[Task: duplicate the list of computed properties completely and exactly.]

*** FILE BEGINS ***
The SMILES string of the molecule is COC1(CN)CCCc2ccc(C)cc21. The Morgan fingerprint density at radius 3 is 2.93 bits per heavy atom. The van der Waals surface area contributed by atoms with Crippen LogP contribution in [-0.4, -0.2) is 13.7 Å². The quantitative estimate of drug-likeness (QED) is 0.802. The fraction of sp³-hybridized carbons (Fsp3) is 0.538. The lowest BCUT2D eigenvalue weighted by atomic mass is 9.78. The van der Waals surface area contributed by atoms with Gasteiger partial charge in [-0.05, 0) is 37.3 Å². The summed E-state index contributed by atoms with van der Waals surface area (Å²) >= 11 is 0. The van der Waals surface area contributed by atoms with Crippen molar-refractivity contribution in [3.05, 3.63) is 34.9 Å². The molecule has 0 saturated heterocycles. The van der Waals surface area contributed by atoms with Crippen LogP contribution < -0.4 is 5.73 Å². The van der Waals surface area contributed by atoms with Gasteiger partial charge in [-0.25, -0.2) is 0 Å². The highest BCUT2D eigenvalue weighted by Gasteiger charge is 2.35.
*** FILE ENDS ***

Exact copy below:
The SMILES string of the molecule is COC1(CN)CCCc2ccc(C)cc21. The Morgan fingerprint density at radius 3 is 2.93 bits per heavy atom. The van der Waals surface area contributed by atoms with Crippen LogP contribution in [-0.4, -0.2) is 13.7 Å². The quantitative estimate of drug-likeness (QED) is 0.802. The fraction of sp³-hybridized carbons (Fsp3) is 0.538. The lowest BCUT2D eigenvalue weighted by atomic mass is 9.78. The van der Waals surface area contributed by atoms with Gasteiger partial charge in [-0.05, 0) is 37.3 Å². The summed E-state index contributed by atoms with van der Waals surface area (Å²) >= 11 is 0. The van der Waals surface area contributed by atoms with Crippen molar-refractivity contribution in [3.05, 3.63) is 34.9 Å². The molecule has 0 saturated heterocycles. The van der Waals surface area contributed by atoms with Crippen LogP contribution < -0.4 is 5.73 Å². The van der Waals surface area contributed by atoms with Gasteiger partial charge in [-0.25, -0.2) is 0 Å². The highest BCUT2D eigenvalue weighted by Gasteiger charge is 2.35.